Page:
Ryanair vows to ‘face down’ strike by Dublin-based pilots

Fórsa describes airline memo as unhelpful, and insists it has mandate for strike action

Cabin crew have issued a set of demands to Ryanair relating to a wide range of issues, including sick pay, sales targets and charges for water while on duty.

 

Ryanair made no moves over the weekend to allay the concerns of thousands of its passengers who fear they will be caught up in Thursday’s one-day strike by a significant number of its Dublin-based pilots.

It now seems likely the dispute will go ahead, with the company conceding as much in an a memo sent to staff late last week in which it described the planned strike as “blackmail” and vowed to “face down” rebel pilots.

In response to queries from The Irish Times on Sunday evening, a spokesman said the airline’s position was “the same as the update on Friday evening” when it issued a stern rebuke to just under 100 of its pilots who are scheduled to strike.

The airline has not shifted from its view that the work stoppage called by the Irish Airline Pilots Association (Ialpa) and the broader Fórsa union has no mandate.

Ryanair has not given any indication that a face-to-face meeting between management and union officials will take place before the airline has to communicate with impacted passengers on Tuesday afternoon outlining its plans for dealing with the work stoppage.

In a memo sent to staff last Thursday it conceded that it was “likely some disruption will occur next Thursday” and it described the threatened strike as “blackmail”, adding that it would “face down” the industrial action on the basis that it “has no democratic mandate whatsoever”.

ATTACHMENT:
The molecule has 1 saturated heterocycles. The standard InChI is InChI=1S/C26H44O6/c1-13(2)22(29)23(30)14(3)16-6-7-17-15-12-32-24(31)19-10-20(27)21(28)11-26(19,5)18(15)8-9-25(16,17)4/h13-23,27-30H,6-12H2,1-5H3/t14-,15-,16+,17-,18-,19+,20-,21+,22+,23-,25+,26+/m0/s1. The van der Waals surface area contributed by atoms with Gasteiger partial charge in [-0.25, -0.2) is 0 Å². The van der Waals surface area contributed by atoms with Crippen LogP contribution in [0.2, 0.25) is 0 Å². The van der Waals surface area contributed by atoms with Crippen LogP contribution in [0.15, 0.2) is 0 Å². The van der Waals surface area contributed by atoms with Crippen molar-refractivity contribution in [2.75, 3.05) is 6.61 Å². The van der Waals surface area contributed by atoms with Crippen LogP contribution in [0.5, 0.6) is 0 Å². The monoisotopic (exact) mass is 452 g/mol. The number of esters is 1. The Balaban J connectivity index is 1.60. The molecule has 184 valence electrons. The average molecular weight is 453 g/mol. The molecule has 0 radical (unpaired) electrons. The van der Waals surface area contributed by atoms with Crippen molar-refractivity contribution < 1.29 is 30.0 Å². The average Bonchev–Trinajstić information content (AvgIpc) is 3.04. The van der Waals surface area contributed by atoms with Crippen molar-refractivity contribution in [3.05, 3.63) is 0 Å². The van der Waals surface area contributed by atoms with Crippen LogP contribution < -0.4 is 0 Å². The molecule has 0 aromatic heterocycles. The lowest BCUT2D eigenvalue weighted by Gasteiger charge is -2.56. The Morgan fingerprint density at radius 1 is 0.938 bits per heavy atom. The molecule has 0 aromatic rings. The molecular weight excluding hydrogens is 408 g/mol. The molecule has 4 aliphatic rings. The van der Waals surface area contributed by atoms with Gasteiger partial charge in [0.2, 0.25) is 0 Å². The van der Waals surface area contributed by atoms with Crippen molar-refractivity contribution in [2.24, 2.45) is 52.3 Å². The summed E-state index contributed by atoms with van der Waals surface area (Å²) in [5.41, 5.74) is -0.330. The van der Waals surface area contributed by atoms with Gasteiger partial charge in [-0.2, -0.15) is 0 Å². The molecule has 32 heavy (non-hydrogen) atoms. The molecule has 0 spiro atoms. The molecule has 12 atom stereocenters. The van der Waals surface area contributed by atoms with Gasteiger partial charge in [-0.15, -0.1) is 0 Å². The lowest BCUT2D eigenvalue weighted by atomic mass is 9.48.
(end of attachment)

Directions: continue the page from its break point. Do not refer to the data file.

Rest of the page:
Ballot

Fórsa described the language in the memo Ryanair circulated as unhelpful, and it continues to insist it does have a mandate for strike action despite the fact that less than a third of Ryanair’s Dublin-based pilots have voted in favour of the stoppage.

The union argues it has a mandate on the basis that it was only in a position to ballot pilots directly employed by the airline and not contract employees.

The airline has yet to outline how it plans to “face down” the strike which will involve 94 of its 350 pilots operating out of its Dublin base. However, it is likely to seek to draft in non-unionised and contract pilots from other bases into Dublin to put on as wide a service as possible on the day of the dispute.

Non-unionised pilots will be expected to cross the picket lines and fly as normal, and it may also be possible to fly people to destinations further afield via hubs including Stansted.